On the east side of O‘ahu’s bustling tourism center, a Hawai‘i creative finds respite beneath the palms and precipices of the storied neighborhood.
Text and images by Christian Cook
At dawn, the sun backlights Diamond Head, rising out of the starry darkness. The serrated volcanic crater stands sentinel over Waikīkī. Mynah birds chirp, and the “pad pad pad” of jogging shoes breaks the quiet of Kapi‘olani Park. Along Kalākaua Avenue, the wheels of my car splash through puddles left behind by overnight rain showers. I pull over, park, take a last sip of coffee, and then unstrap my surfboard from the car’s roof racks.
Kaimana Beach is silent as I walk across its white sand. Once I’m knee-deep in the crystal-clear aquamarine waters, I push my surfboard seaward, leap aboard, and paddle out to greet another day. Fifty yards out, I use Kapua Channel to paddle around curling waves peeling off over a submerged reef. This wondrous surfing playground is known as Tonggs, named after the surfer sons of a prosperous Honolulu businessman, Ruddy Fah Tongg, who chose this idyllic coastline to build his estate in 1946. Tonggs is but one of a half-dozen equally notable waves surfed here year-round.
This is my corner of Waikīkī, the far east side of the urban resort destination. No high-fashion shops beckon night and day, no wide sidewalks fill with visitors from around the world, no beachboys rule the waves. Its dreamy landscape is bordered by thin beaches that appear and disappear with the seasons, lined by modernist architecture. Hidden pathways that meander along the shore lead to privacy and relaxation.
Here, from the 1927 Beaux-Arts style Waikīkī Natatorium War Memorial to the foot of Diamond Head about a mile to the east, life is led with ease. Becoming sans souci, without a care, letting the busyness of the everyday world be the concern of someone else—this is the de facto attitude of those drawn to this low-key piece of O‘ahu’s south shore. Once upon a time, in the late 19th century, hotelier George Lycurgus dreamed the Waikīkī dream. Lycurgus built small bungalows with thatched roofs, and christened the oceanfront resort Sans Souci. His doors swung open in 1893 and Sans Souci became one of the first visitor accommodations in Waikīkī.
Scottish Victorian author Robert Louis Stevenson enjoyed a sojourn at this early destination. Perhaps he even sat under the landmark Sans Souci hau tree, colored with splashes of red-orange blossoms, when he wrote this paean: “If anyone desires such old fashioned things as lovely scenery, quiet pure air, clear sea water, good food, and heavenly sunsets hung out before his eyes over the Pacific and the distant hills of Waianae, I recommend him cordially to the Sans Souci.”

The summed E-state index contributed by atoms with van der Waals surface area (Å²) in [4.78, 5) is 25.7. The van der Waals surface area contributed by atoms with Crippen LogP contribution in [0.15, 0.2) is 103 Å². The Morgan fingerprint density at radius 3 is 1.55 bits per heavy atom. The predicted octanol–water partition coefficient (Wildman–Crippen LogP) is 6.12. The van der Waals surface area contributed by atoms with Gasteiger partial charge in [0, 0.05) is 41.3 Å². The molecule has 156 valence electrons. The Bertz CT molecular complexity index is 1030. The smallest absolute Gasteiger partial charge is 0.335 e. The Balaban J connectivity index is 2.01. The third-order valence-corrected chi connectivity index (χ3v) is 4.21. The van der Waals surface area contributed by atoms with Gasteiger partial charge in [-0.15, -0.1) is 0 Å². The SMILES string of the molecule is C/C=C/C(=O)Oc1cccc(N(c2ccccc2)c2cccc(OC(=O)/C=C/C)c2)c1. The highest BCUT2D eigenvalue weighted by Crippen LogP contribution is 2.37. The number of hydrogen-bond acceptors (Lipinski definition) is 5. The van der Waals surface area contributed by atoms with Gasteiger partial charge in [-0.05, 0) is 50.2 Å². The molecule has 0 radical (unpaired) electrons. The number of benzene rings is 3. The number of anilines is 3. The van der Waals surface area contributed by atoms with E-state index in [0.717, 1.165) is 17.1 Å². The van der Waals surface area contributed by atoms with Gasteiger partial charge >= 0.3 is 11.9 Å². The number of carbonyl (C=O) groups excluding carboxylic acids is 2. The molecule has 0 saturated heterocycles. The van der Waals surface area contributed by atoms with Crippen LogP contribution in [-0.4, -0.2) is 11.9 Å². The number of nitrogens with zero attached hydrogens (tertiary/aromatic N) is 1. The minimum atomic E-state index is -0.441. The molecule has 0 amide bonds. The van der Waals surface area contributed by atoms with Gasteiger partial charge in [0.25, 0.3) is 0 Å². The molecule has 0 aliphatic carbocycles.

After surfing, a friend and I sip a smoothie at Sans Souci Beach, known by most locals as Kaimana Beach. Nearby, children frolic in the lapping shorebreak under the watchful eyes of mothers. Sunbathers cooled by steady tradewinds lay in pairs on rainbow-hued beach towels. Stand-up paddle boarders sluice their ways out to the surf, while snorkelers float weightlessly offshore.
A short walk to the west across the sand, beachgoers slip in and out of the changing rooms located beneath the bleachers of the stately natatorium. Today, the natatorium’s ocean water pool, once the largest of its kind in the United States, has been left abandoned to nature, though hope for its revitalization remains. Stepping back in time to August 24, 1927, you would find Duke Kahanamoku—the Olympic champion swimmer and the foremost surfer of the 20th century, who was born in the Kālia area of Waikīkī—taking the very first swim in the pool, an event planned to fall on his birthday. Duke’s Native Hawaiian ancestors found Waikīkī a choice locale of their own, drawn by its balmy weather, perfect surfing waves, and abundant fishing grounds.
The Hawaiian sport of surfing was also championed in the early 1900s by Mid-Pacific magazine editor Alexander Hume Ford, who lured author Jack London onto a wooden surfboard in Waikīkī. The California author-adventurer responded in print with rave reviews of the sport. Ford opened the Outrigger Canoe Club in 1908 to perpetuate Hawaiian water sports and built a clubhouse right on the beach between the present Moana Surfrider and Royal Hawaiian Hotel. Today, the Outrigger Canoe Club stands just east of Kaimana Beach, next to the Elks Lodge. Both establishments are understated private clubs that fit seamlessly into the relaxed world of east Waikīkī.
Ka‘ahumanu, the favorite wife and expert surfing companion of King Kamehameha, often rode the waves of Kapua, which means the “flower,” as the waters near Kaimana Beach were known then. In 1812, a lover’s spat took a young life when Kamehameha sacrificed his teenage nephew, Kanihonui, whom Ka‘ahumanu had seduced. The iwi, or bones, of Kanihonui lay at Papa‘ena‘ena Heiau, a site on the western slope of Diamond Head now covered by the La Pietra School. After each surf session at Kapua, Ka‘ahumanu paddled in and wept over his remains.
Despite this sorrowful tale, Kaimana Beach is the site I return to during golden hour, when the warm hues of Hawai‘i reflect the light of a glorious sunset. A dinner invitation takes me to the terrace of an oceanfront apartment nearby.
As the evening moves on, a full moon rises over Waikīkī. The palm fronds of a stand of coconut trees splinter the moonlight reflecting off the surf as the tradewinds still, and my day ends as gracefully as it began.